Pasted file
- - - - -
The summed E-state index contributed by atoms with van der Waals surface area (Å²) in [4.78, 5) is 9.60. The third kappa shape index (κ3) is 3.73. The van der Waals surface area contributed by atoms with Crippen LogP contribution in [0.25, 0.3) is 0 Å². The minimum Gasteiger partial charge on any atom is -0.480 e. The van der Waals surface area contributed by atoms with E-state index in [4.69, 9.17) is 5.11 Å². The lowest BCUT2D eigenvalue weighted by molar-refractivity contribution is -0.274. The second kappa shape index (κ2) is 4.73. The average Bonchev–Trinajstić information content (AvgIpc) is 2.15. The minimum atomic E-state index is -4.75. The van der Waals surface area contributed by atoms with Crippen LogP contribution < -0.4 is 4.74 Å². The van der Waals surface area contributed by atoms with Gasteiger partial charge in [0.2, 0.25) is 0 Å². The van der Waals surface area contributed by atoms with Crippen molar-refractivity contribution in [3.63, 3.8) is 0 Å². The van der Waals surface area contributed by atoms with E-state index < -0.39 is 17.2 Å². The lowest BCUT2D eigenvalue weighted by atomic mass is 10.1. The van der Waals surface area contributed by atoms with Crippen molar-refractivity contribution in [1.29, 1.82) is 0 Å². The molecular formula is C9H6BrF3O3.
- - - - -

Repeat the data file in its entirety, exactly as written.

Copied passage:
The summed E-state index contributed by atoms with van der Waals surface area (Å²) in [4.78, 5) is 9.60. The third kappa shape index (κ3) is 3.73. The van der Waals surface area contributed by atoms with Crippen LogP contribution in [0.25, 0.3) is 0 Å². The minimum Gasteiger partial charge on any atom is -0.480 e. The van der Waals surface area contributed by atoms with E-state index in [4.69, 9.17) is 5.11 Å². The lowest BCUT2D eigenvalue weighted by molar-refractivity contribution is -0.274. The second kappa shape index (κ2) is 4.73. The average Bonchev–Trinajstić information content (AvgIpc) is 2.15. The minimum atomic E-state index is -4.75. The van der Waals surface area contributed by atoms with Crippen LogP contribution < -0.4 is 4.74 Å². The van der Waals surface area contributed by atoms with Gasteiger partial charge in [0.2, 0.25) is 0 Å². The van der Waals surface area contributed by atoms with Crippen molar-refractivity contribution in [3.63, 3.8) is 0 Å². The van der Waals surface area contributed by atoms with E-state index < -0.39 is 17.2 Å². The lowest BCUT2D eigenvalue weighted by atomic mass is 10.1. The van der Waals surface area contributed by atoms with Crippen molar-refractivity contribution in [1.29, 1.82) is 0 Å². The molecular formula is C9H6BrF3O3.